From the desk of our experts here at Stan Branding, to you, here are some surefire tips you can immediately and futuristically apply to give your brand the competitive advantage and build a strong, customer-centric corporate identity:

Choose Your Brand Name

First off, your company’s name. It’s the foundation on which its identity will be built. It individualizes you and gives your company a unique identity within your commercial sphere. Generally speaking, it’s logical for up-and-coming businesses with a singular scope of products and services to pick names that instantly signal to their audience what services they provide. A marketing strategy in itself, It must stick — like a big, fat earworm.

For instance, a potential consumer with no prior knowledge of ‘Stan Branding’, upon encountering the brand name, can instantly tell this agency offers corporate brand development & consultancy services. And even Stan himself will agree with us on this one: that it’ll prove practically impossible to create a relatable identity for a branding agency with a brand name like ‘Stan.’

While founder names work extremely well for personal brands, luxury brands, high-end fashion brands (think “Tommy Hilfiger” and “Gucci”), descriptive names like “Facebook,” “Grammarly,” and — you guessed it — Stan Branding clearly communicate all the details about your company through their name alone.

Studies hint that 72% of clients patronize companies based on their names. The goal is not to have the most-catchy name; but to create a unique name that resonates with your corporate values, the services you provide, or your mission.

For instance, Amazon uses a metaphor (Amazon, being the largest river globally) as a brand name to help consumers paint a picture of how they’ve come to be the biggest one-stop, online and physical store for consumer goods.

Also, it is advisable to avoid choosing names that are hard to spell or pronounce, names that are limited to specific cities or products and services unless you’re very certain you’ll have no interest in expanding your horizon in those regards, and names that do not reflect the substance of your business.

If you’ve read up till this point and you still have questions, don’t hesitate to seek clarification and get helpful advice from our team of experts. Or better still, you can click here to get a free pre-development of your project.

Iron out your Company’s Goals, Mission & Vision

First, you want to understand what your newly rolled out brand identity seeks to achieve in the market. From our collaborations with clients, we understand that a large part of this aspect usually involves touching base with the leadership and management teams to know the goals and objectives for the branding exercise, both for the future and in the present (short and long-term marketing goals).

Surveying the employees is also a step in the right direction, as their status as the ‘customer nanny’ means that they know where the shoe pinches. You want to ask questions on their perception of the company and how they feel you should communicate it in your messaging. Here are a few of these questions:

  • What do you believe is our USP? (Unique Selling Proposition)
  • Why do you choose to work for our company over other competitors?
  • Do you share the values of this company?
  • What do you believe to be our brand promise?

Aligning the company’s vision and mission statement to blend in with its values is also a crucial part of your strategy and will further help you determine how to whip out a compelling brand messaging, tone, and voice.

— Map out your company’s brand mission & values

This is the backbone of your identity and what is reflected in it. Before picking out your name, logo, overall design, or message, you have to understand and be self-assured, as much as possible, on what your company’s mission and values are.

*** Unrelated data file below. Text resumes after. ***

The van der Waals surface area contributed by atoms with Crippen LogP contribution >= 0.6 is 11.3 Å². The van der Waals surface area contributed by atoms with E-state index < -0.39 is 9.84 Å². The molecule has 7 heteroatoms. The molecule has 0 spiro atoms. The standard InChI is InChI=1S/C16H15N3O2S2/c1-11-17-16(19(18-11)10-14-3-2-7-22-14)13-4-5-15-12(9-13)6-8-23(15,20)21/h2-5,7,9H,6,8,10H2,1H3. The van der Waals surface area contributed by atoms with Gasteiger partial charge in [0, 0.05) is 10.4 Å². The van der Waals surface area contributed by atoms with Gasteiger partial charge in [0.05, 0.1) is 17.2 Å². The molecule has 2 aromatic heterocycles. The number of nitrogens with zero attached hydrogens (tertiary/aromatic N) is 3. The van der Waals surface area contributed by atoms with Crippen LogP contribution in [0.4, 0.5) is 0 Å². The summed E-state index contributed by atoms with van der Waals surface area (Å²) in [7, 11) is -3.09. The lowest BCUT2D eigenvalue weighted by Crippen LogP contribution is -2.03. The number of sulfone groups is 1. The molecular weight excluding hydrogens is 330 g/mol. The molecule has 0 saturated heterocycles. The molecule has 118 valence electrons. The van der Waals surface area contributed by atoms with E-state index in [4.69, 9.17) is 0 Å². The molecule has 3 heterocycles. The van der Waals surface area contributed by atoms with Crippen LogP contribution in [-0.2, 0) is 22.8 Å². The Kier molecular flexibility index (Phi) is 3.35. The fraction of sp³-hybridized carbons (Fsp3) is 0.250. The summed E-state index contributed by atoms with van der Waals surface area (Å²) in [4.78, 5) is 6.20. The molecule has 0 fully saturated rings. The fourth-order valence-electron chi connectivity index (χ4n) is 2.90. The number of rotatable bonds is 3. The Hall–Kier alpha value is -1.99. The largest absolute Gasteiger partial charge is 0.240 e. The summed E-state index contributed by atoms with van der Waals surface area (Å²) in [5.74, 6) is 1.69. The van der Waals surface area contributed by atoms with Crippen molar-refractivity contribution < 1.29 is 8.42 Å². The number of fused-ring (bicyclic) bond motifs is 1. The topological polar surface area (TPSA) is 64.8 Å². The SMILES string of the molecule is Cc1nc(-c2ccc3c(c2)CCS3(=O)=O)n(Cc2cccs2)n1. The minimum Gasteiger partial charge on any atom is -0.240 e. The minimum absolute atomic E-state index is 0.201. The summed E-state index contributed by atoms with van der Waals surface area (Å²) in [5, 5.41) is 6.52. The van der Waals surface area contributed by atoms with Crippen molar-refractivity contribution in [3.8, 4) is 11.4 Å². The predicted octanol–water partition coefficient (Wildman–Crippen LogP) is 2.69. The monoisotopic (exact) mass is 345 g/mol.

The benefit of determining your mission and values is it will help prevent you from molding your mission and mandates towards goals that are sure to fizzle out with time, controversial or not profitable.

We can cull a good reference point from Salesforce with their meaningful mission for their users to “bring companies and customers together.”

— Your Unique Selling Proposition (USP)

Every successful organization has a unique selling point that makes its products better than those of its competitors. It’s your differentiation point that separates you from other companies in your line of business, and proves helpful as the management, as well as marketing team can harp on this USP in their messaging.

M&Ms slogan spells out its USP in a quirky way, “It melts in your mouth, not in your hands.” It resonated with the target audience who love the melt-in-the-mouth goodness that it promises.

Your USP is the reason why your customers choose you instead of your competition – think FedEx that promises your parcel gets delivered the very next day or Robinhood that breaks down barriers to the investment market, allowing people of all financial classes to invest (commission-free) in thousands of stocks with as little as $1, and with no prior knowledge of the market.

It is vital for you as a decision-maker for your business to think through what your unique selling point can or should be. How can you provide a service that others do, distinctively?

A compelling brand message

Your corporate brand’s message, otherwise known as your ‘brand promise’ is part of your identity that can easily attract an audience to your products and services, particularly if your message speaks to your audience’s emotions in a way that shows them that you care.

There are countless taglines put out by businesses out there every day. So, drilling down on a compelling brand message is a personal journey that asks a bunch of questions to arrive at what the true essence of your company really is.

Ultimately, what matters most then is that you pick a message that is true to your business’ mission and values — a message that speaks to your products and services, and not one that’ll leave your audience with more questions than answers.